Writing about the Gujarat riots, the author explains: “Because of the sensitive nature of some of the material in this book, I have tried to protect the anonymity of my informants as much as I could. I have changed the names of two of the three neighborhoods that this book focuses on, Isanpur and Maneknagar. I wanted this book to stimulate discussion about the nature of local politics, not about the actions of particular politicians. Between January 2005 and March 2006 I lived with my wife in some of Ahmedabad’s most violent neighborhoods. I gradually integrated myself—to the extent that a white ‘foreigner’ with a funny Gujarati accent can ever be integrated—into the local political networks that call the shots in these streets.”
In the afternoon of March 1, 2002, hundreds of people gathered at a central square in Isanpur, a neighborhood on the eastern side of Gujarat’s largest city, Ahmedabad. The atmosphere was agitated, people were talking about a train coach that had been burned in a town called Godhra. Apparently Muslims had set this coach on fire, killing more than 50 Hindus. As one informant relayed, this tense atmosphere quickly turned violent: “When the news about Godhra came, people went out on the street. Just to watch what would happen. Then the rumor spread that Muslims were about to attack. So people felt the need to attack. People became afraid, so they started to attack. Many people came out, most of them just to see what would happen, while only some did the work. They carried the gas-cylinders and set things on fire.”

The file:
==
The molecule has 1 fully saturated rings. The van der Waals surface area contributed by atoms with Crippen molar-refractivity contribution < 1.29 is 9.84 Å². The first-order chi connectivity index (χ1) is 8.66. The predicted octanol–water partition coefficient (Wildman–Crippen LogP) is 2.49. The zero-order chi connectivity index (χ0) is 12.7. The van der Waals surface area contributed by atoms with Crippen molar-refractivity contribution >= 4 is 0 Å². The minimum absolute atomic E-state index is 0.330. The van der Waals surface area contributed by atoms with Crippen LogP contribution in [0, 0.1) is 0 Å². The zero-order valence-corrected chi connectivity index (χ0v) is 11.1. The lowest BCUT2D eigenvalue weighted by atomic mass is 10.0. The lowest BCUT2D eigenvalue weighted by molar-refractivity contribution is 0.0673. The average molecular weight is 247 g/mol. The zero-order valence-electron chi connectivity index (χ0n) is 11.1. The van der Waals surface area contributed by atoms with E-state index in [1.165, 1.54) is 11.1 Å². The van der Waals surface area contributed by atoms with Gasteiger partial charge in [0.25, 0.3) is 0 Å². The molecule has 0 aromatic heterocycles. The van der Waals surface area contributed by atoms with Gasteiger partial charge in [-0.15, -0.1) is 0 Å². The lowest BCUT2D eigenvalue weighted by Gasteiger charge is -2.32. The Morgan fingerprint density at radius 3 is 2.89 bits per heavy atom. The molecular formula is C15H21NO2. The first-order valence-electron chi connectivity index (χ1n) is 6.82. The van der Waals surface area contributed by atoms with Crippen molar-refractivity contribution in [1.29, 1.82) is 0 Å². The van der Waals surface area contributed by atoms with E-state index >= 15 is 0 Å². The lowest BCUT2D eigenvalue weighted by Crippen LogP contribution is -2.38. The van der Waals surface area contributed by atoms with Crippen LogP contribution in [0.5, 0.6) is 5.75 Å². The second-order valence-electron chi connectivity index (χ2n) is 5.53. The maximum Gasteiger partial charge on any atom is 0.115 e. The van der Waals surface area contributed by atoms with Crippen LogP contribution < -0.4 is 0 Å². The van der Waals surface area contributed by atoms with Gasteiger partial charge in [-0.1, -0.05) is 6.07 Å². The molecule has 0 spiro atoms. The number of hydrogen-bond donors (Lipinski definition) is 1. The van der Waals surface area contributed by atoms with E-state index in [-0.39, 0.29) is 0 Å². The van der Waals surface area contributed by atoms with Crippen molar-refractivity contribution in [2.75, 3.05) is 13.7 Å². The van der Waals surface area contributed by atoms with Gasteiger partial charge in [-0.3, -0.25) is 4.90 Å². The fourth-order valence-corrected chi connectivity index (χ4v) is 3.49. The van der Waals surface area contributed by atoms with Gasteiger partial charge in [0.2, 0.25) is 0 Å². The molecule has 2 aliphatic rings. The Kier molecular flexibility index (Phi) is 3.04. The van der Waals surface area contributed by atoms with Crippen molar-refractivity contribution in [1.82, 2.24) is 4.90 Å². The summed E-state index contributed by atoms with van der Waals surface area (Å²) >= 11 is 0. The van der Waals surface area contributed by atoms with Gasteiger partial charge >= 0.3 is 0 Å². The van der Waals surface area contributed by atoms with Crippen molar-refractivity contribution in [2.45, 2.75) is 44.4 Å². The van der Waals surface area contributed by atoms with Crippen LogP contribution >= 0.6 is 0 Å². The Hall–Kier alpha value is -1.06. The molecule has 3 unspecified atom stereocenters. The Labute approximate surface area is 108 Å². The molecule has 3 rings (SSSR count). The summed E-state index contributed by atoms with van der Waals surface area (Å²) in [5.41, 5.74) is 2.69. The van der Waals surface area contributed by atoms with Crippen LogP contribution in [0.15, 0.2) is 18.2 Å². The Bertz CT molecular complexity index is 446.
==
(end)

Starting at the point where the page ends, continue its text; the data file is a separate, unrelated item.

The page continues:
Muslims ‘had it coming’
Isanpur was one of the many neighborhoods where the incident in Godhra exploded like a cluster bomb. Inhabitants soon felt that violence between the Muslim and Dalit populations of the locality was inevitable on hearing the news … that a bogie of Sabarmati Express had been torched. They felt a vertigo-like sensation and smelled a big carnage by Hindus in the offing. In the afternoon of March 1 the large mob encircled a small Muslim locality and showered its houses from all sides with stones, crude bombs and bottles filled with petrol. The police on the street did not deter the mob. On the contrary, the small police force supported the rioters by supplying petrol and by firing on the inhabitants of the besieged locality, killing, and injuring several Muslims who ventured out of their houses. Meanwhile, the mob used gas cylinders to burn down the shops on the main street, and a group of rioters managed to enter the local mosque and set its interior on fire.
After the riots many commentators noted the absence of remorse in Gujarat’s society. It was a widely held opinion that Muslims “had it coming” and that they “needed to be taught a lesson.” There was little indignation about the role of Gujarat’s government during the rioting; 10 months after the violence the ruling political party won a handsome victory in the state elections. Very few of the individuals and the police officers named in various investigate reports or in the more than 4,000 FIRs submitted have been punished despite the persistent and brave pressure from riot victims and various activists; the courts in Gujarat have been very reluctant to sentence riot perpetrators.